Friday, Mar. 3rd I called Regions 6's Theo Stein, he was listed on the USFWS's Greater Sage Grouse page as the Region 6's Public Affairs Office. He confirmed the information I found out the day before, repeating that CO has the state statute. I asked if any of the other states had the same statute. He did not know but would look into it for me and asked me to send him a contact email to reply to, but that he would be out of the office for about 8 days.

 
Theo also stated that the same situation as the state data was involved with the NRCS data (Natural Resources Conservation Service - USDA), that they were also reluctant to provide data so it was analyzed and again, only the analysis taken. I asked if there were any other organizations or agencies where this was also done? He replied "yes". So I asked who were the other groups, He said he did not know but could also get that information for me. I asked him about the criteria for the modeling, if that was going to be made available to the public, he said he would check, but thought so.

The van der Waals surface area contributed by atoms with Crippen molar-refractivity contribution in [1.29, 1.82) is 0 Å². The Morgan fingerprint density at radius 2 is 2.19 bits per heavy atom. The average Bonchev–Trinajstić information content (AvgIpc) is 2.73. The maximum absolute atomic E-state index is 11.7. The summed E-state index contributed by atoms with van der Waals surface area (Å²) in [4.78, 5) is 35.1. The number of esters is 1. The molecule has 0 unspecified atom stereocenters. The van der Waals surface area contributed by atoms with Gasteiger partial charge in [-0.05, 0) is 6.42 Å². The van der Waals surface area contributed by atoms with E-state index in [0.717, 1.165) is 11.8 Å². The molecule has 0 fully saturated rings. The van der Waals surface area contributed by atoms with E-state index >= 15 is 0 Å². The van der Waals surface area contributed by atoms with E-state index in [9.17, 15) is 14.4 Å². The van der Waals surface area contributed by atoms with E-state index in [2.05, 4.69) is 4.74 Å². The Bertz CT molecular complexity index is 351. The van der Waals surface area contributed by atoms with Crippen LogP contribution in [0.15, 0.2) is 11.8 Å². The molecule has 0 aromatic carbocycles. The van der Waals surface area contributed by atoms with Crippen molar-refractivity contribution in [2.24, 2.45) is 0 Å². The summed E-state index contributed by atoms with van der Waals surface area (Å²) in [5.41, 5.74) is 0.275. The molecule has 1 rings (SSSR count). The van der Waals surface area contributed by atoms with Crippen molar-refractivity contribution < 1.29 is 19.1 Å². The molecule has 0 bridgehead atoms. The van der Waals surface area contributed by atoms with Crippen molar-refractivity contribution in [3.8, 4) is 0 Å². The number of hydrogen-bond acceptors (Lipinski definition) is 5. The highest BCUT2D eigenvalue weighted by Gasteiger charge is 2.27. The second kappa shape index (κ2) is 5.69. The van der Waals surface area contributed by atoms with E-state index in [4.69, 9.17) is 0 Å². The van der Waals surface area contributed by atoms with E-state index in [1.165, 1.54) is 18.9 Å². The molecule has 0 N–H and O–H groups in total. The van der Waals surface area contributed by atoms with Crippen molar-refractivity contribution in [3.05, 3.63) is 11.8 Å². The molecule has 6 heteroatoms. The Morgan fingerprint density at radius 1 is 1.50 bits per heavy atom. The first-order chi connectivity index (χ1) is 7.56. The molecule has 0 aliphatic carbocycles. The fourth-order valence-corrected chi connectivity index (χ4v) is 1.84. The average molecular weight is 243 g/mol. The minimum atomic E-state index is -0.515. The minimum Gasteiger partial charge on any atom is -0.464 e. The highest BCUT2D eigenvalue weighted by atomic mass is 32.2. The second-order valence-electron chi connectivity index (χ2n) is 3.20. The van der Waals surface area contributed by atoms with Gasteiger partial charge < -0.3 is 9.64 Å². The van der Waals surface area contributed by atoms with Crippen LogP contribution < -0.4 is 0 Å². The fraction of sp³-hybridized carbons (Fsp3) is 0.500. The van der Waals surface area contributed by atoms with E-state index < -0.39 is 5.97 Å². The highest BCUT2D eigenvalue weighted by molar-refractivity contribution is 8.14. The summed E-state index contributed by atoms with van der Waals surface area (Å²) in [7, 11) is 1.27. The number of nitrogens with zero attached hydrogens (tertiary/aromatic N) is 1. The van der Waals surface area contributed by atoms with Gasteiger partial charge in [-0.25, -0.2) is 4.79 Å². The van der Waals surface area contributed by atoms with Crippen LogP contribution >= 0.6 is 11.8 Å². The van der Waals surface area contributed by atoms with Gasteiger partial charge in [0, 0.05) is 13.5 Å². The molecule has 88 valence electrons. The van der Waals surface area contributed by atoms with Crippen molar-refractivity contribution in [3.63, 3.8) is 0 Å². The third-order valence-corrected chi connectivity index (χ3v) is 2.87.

I began calling FWS FOIA offices to see if the Federal exemptions that apply to their FOIA's superceded, or trumped any of the state statutes exempting information. That was not clear. But it made me think about the Supremacy Clause of the US Constitution, that Federal law trumps state law, started pursuing that line of inquiry, as well as looking through the Code of Federal Regulations for FWS and Endangered Species, trying to find the requirements for the scientific data gathering process.